I found it interesting that in this article, near the end, while reccommendations are being made for how Scientists can better communicate with lay audiences, that they pointed out that while encouraging public forms of discourse; the drive for doing so needs to come from "an honest effort in relationship and trust building rather than persuasion", and that active participation should also be fostered.
This was interesting to me, because they talk a lot about framing, which is a form of persuasion, whether intended or not, it allows for a set of actions to be viewed through a lens, or perspective, which has been derived by someone other than the observer/participant.
Regarding the need for the lay public to become involved in science in the making, I think it is difficult to really measure whether we need to be doing more or not. The bloggosphere, while some of it may not be as credible as peer reviewed, cited sources, does provide for quite a bit of discussion on a wide range of topics. I have even observed many of these which stemmed from major news outlets who posed the original story in their science sections.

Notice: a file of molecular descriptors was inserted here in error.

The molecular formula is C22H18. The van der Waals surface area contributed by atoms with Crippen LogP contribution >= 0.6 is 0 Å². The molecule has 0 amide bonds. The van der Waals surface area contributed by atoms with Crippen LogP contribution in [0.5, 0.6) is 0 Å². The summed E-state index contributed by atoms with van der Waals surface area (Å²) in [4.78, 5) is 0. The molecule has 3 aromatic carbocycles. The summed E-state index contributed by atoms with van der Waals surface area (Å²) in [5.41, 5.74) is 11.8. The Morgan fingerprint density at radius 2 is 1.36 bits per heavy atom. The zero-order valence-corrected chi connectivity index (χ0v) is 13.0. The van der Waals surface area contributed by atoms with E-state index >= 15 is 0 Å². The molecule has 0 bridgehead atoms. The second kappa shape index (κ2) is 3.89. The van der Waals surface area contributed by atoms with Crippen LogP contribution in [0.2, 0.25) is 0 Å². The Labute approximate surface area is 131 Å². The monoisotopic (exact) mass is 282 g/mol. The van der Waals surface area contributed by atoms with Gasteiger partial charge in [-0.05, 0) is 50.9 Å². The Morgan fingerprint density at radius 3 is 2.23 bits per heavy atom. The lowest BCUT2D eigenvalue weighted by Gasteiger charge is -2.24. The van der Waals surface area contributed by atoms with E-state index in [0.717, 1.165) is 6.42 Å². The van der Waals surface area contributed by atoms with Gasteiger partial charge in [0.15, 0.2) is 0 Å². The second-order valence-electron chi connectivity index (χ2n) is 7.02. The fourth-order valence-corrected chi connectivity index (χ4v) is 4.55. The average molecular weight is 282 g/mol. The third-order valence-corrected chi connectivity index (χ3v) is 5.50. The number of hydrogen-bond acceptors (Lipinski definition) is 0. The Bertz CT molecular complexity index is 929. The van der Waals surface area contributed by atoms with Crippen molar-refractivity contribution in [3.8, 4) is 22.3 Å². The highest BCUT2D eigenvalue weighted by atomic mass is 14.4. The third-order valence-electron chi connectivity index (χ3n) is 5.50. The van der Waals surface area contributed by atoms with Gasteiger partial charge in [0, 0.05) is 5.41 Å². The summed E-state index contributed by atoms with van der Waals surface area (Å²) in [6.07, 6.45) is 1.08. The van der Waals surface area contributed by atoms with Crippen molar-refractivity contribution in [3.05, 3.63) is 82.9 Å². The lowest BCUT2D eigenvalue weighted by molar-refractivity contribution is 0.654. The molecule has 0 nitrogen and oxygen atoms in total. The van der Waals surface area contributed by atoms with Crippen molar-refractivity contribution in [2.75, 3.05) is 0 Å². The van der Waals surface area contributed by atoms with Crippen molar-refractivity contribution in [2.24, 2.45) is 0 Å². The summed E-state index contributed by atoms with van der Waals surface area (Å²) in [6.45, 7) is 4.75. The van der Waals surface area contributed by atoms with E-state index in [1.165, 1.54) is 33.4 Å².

I'm not quite sure what to make of the fact that these authors seem to be asking for PR help. I think that in some of the examples where they talked about stakeholders disseminating information (those who are highly invested in the product, or those who are vehemently opposed) either side would lobby just as hard for change, and would employ any sort of PR firm or shadow organization to do their bidding/framing.
Then, we all get to sort it out and decide for ourselves who is right or wrong. Hence the importance of critical inquiry, which seems to be taught only through higher education these days.